DUBLIN (Reuters) - Ireland’s main opposition party Fianna Fail, leading in opinion polls, on Thursday ruled out forming a grand coalition with Prime Minister Leo Varadkar’s Fine Gael after the Feb. 8 election.
Varadkar said for the first time on Wednesday that he would consider entering an unprecedented coalition government with the country’s second-largest party and historic rival if the election produced an inconclusive result.
Fianna Fail leader Micheal Martin rebuffed a similar offer from Varadkar’s predecessor, Enda Kenny, after Fine Gael emerged as the bigger party following the last election in 2016. Fianna Fail instead entered a co-operation deal to facilitate a Fine Gael-led minority administration from opposition.
“Our response is we will not be in a grand coalition, people want change in this country, they want Fine Gael out of office. I’ve made it clear we have, we want to go into government with other centre parties, clearly Labour and the Green Party would be ones we’d be interested in,” Martin told reporters.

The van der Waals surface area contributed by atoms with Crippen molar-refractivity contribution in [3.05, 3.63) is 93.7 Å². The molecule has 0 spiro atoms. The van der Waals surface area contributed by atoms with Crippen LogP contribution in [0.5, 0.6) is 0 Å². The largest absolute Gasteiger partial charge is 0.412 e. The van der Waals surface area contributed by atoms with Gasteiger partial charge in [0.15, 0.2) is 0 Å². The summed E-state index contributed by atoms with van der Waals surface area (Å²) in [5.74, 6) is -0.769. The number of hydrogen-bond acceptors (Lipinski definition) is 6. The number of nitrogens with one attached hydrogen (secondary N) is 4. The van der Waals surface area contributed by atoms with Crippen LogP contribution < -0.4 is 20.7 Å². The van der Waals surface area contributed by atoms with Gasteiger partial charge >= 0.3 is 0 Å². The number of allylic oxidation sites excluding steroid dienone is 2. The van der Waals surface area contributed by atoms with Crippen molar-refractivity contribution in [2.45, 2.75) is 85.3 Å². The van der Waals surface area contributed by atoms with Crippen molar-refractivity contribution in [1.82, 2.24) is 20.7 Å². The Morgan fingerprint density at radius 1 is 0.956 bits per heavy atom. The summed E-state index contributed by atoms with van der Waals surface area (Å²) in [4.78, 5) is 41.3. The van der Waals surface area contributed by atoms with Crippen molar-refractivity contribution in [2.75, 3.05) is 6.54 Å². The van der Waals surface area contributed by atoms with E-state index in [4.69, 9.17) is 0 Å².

“For the last four or five months we’ve had Leo Varadkar and Fine Gael attacking Fianna Fail, demonising Fianna Fail and then hey presto, overnight, you know what we’ll go into government with Fianna Fail. That doesn’t make sense to the public, I don’t think it has credibility.”
Fine Gael trails its fellow centre-right rival in opinion polls that suggest whichever party finishes on top on Feb. 8 would struggle to form a coalition government with a collection of smaller parties.
As both refuse to govern with the third-largest party, Sinn Fein, that leaves another minority government where one of the main parties props up the other from the opposition benches as the only alternative to a grand coalition.
Reporting by Padraic Halpin; Editing by Angus MacSwan